With signs of a slowdown in the U.S. economy casting a shadow over the global economy, the Group of Seven finance ministers and central-bank governors who gathered in Palermo, Italy, last weekend emphasized the need for coordinated action to ensure sustainable growth worldwide. That appeal for cooperation, however, was underscored by a shared sense of self-responsibility and self-help, imparting a certain detachment to the joint statement issued at the end of the meeting. As U.S. Treasury Secretary Paul O’Neill said of Japan, the G7’s underlying message is: Consider what you can do to solve your own problems.
The statement is cautiously optimistic about the slowing U.S. economy, saying that its fundamentals remain strong. A less upbeat assessment could have further unsettled already nervous stock and currency markets, given continuing fears that the world’s largest economy might be slipping into a recession. The guarded optimism also reflects the fact that U.S. fiscal and monetary policy is well positioned to stimulate growth. The Federal Reserve Board has already cut interest rates several times in rapid succession, while President George W. Bush’s administration is committed to a 10-year, $1.6-trillion tax reduction. However, the G7 statement, in a veiled reference to the massive tax-cut plan, makes the right call in urging fiscal moderation.
The euro-zone economy, by contrast, appears to be in fairly good shape. The overall assessment is that regional growth, though interrupted by temporary slowdowns, remains healthy. Growth prospects are described as “favorable” due largely to strong domestic demand in the 15-member European Union.
Japan was the chief concern, the “problem child” in the G7 class. “While a modest recovery is expected,” warns the joint statement, “prices continue to decline and downside risks remain.” That is another way of saying that Japan’s economy risks falling into a deflationary spiral — a continuous decline in prices accompanied by falling output. A two-part prescription is recommended: first, “monetary policy should continue to ensure that liquidity is provided in ample terms,” and second, “efforts to strengthen the financial sector should be enhanced.”
The Japanese economy contracted in the third quarter of 2000, July through September, reversing an earlier estimate of positive growth. Consumer prices have continued to decline for two straight years. Earlier this month, prior to the G7 meeting, the Bank of Japan reduced the official discount rate and created an emergency-credit facility for private banks. The central bank seemed to have no choice but to take these steps. Had it taken no action, merely repeating its theory of “gradual recovery,” Japan certainly would have come under heavy pressure from other G7 partners.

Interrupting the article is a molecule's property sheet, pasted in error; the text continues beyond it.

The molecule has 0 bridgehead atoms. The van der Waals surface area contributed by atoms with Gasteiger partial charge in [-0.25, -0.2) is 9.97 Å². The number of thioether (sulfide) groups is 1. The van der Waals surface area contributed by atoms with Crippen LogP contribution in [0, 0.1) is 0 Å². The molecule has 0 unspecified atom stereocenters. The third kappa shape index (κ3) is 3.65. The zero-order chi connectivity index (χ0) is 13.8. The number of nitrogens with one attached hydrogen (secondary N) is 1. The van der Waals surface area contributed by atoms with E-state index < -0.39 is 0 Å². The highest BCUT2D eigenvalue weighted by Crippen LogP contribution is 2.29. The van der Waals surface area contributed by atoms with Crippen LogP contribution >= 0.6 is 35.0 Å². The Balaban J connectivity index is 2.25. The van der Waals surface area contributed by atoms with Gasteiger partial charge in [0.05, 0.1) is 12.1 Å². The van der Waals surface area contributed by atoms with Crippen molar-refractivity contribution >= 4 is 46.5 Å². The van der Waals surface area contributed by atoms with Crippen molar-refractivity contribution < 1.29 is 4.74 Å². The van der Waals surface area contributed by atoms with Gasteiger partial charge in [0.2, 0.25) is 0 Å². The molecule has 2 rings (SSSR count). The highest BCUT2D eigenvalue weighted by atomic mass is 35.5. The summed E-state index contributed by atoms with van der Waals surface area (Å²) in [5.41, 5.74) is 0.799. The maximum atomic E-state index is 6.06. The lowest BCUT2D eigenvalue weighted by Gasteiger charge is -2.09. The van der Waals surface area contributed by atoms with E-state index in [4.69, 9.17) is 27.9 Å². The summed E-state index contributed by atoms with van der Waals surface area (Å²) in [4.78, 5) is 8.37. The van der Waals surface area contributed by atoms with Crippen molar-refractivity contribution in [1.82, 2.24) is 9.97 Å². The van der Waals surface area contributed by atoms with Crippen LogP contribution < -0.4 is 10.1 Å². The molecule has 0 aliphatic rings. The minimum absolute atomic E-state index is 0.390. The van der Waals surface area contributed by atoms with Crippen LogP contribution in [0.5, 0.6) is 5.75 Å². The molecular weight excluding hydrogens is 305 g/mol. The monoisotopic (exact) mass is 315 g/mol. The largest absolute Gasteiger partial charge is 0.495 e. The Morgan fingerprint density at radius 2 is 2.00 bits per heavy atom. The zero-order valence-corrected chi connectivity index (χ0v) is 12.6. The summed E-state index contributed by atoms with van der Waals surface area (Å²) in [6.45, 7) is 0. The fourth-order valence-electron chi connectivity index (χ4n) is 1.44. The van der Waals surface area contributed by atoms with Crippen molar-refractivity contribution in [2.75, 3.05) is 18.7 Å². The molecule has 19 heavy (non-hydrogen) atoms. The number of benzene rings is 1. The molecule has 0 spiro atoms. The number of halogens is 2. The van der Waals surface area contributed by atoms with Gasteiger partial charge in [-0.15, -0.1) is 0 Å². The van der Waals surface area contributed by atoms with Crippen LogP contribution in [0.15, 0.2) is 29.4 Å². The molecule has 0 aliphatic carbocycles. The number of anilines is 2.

Japan’s monetary policy is already stretched to the limit, as is its fiscal policy. The enormous budget deficit and debt burden effectively rule out any further spending increase as a way of boosting growth. The marginal discount rate cut, from 0.5 percent to 0.35 percent, will probably have little effect on the economy. Another fractional cut may be possible, but it would have little more than symbolic meaning.
The central bank has other options, such as bringing interbank overnight-borrowing rates back to zero, expanding the money supply under a given target, and purchasing long-term government bonds without a repurchase agreement. These measures may become necessary should the economy sink into a deflationary spiral. The danger is that they could have crippling side effects.
Zero interbank rates, which were scrapped last August amid signs that the economy was on track to recovery, mean that banks can borrow money from each other without paying any interest. But free money could present “moral hazards” to borrowers, undermining discipline. Money-supply targeting would create a glut of liquidity in the economy — inflation — unless there is enough demand for cash. Business borrowers in declining industries would only put off tough decisions. Outright bond purchases could drive up long-term interest rates, a development that would cool off business capital investment.
Given the severe limitations of monetary and fiscal policy, it will be much better to take the other part of the G7 prescription — strengthening the financial sector. More specifically, banks should step up efforts to clean up their remaining bad debts and restore health to their balance sheets. And they should stop bailing out debt-burdened clients, notably those in the construction and retail industries. The government, for its part, should carry out bold plans for deregulation and structural reform.
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